I learned this, at least, by my experiment;
that if one advances confidently in the direction of his dreams,
and endeavors to live the life which he has imagined,
he will meet with a success unexpected in common hours.

from the “Conclusion” to Walden


46 thoughts on “On Benedict Pond

  1. This was such a beautiful post to come home to. I had forgotten how my muscles relaxed as I walked through the forest surrounding my old home. The other memory that came to me while reading your post was the smell of the air, so clean and crisp and pure.
    The imagery if being a vessel is just as wonderful and you can bet it will stay with me. There is much to said for taking time to be alone in a place where you feel peace. Yes, one foot in front of the other.

    • Yep, we are all in this big world together, doing the best we can. Being out in nature really brings about connection to myself and others. Thanks for reading, really I do appreciate your comments.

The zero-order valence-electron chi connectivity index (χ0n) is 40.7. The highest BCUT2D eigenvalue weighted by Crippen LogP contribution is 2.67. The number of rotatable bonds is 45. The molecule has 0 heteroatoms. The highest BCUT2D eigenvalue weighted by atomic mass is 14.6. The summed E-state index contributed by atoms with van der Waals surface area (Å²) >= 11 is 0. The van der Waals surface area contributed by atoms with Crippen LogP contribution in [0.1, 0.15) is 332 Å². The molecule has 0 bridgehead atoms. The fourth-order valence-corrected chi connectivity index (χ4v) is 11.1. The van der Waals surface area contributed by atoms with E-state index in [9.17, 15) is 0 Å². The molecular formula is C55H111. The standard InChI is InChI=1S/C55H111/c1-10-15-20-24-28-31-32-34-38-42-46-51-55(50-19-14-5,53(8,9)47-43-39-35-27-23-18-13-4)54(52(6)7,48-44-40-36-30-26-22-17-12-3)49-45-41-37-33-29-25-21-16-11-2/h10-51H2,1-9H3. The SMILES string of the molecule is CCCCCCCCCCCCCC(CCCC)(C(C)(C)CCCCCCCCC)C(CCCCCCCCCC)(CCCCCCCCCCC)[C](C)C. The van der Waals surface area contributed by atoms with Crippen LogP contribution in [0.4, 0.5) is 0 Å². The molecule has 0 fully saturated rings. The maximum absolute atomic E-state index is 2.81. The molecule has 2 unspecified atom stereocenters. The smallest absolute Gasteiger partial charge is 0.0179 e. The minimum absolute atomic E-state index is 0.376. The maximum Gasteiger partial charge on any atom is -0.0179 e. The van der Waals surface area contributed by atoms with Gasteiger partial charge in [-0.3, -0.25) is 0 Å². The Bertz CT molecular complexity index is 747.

• I love to express myself through drawing. Last Christmas one of my daughters (who is an AMAZING artist) gave me a pad of watercolor paper with the instruction that I was to create a page (draw, paint, collage, whatever) and then send it to her, and she had the same paper and she would have 24 hours to create a page and send it to me, then I would have 24 hours to create another etc. And in the end after we finished all the pages she would bind them into a book somehow. So for the past year I have been painting and drawing and doing all sorts of things I’ve not done before, and totally enjoying it! It has freed me to express myself in a new way. So the short answer is YES, I do draw other things!